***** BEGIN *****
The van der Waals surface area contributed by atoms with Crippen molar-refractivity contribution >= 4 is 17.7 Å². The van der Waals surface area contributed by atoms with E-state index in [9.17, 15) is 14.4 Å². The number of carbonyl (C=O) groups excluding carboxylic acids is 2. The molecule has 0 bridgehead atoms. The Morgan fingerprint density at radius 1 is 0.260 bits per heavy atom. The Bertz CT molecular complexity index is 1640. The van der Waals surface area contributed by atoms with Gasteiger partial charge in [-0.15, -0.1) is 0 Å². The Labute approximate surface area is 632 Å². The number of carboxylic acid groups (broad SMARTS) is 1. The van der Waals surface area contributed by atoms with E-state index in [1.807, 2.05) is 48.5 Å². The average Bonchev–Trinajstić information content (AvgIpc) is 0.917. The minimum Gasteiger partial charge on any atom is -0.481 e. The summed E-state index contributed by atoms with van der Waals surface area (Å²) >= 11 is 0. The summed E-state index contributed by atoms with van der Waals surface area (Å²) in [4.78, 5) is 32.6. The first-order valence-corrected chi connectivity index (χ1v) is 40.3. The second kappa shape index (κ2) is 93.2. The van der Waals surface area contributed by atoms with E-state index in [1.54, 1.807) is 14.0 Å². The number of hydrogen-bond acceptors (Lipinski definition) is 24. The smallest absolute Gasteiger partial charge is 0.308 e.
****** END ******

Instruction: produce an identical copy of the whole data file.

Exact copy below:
The van der Waals surface area contributed by atoms with Crippen molar-refractivity contribution >= 4 is 17.7 Å². The van der Waals surface area contributed by atoms with E-state index in [9.17, 15) is 14.4 Å². The number of carbonyl (C=O) groups excluding carboxylic acids is 2. The molecule has 0 bridgehead atoms. The Morgan fingerprint density at radius 1 is 0.260 bits per heavy atom. The Bertz CT molecular complexity index is 1640. The van der Waals surface area contributed by atoms with Gasteiger partial charge in [-0.15, -0.1) is 0 Å². The Labute approximate surface area is 632 Å². The number of carboxylic acid groups (broad SMARTS) is 1. The van der Waals surface area contributed by atoms with E-state index in [1.807, 2.05) is 48.5 Å². The average Bonchev–Trinajstić information content (AvgIpc) is 0.917. The minimum Gasteiger partial charge on any atom is -0.481 e. The summed E-state index contributed by atoms with van der Waals surface area (Å²) >= 11 is 0. The summed E-state index contributed by atoms with van der Waals surface area (Å²) in [4.78, 5) is 32.6. The first-order valence-corrected chi connectivity index (χ1v) is 40.3. The second kappa shape index (κ2) is 93.2. The van der Waals surface area contributed by atoms with E-state index in [1.54, 1.807) is 14.0 Å². The number of hydrogen-bond acceptors (Lipinski definition) is 24. The smallest absolute Gasteiger partial charge is 0.308 e.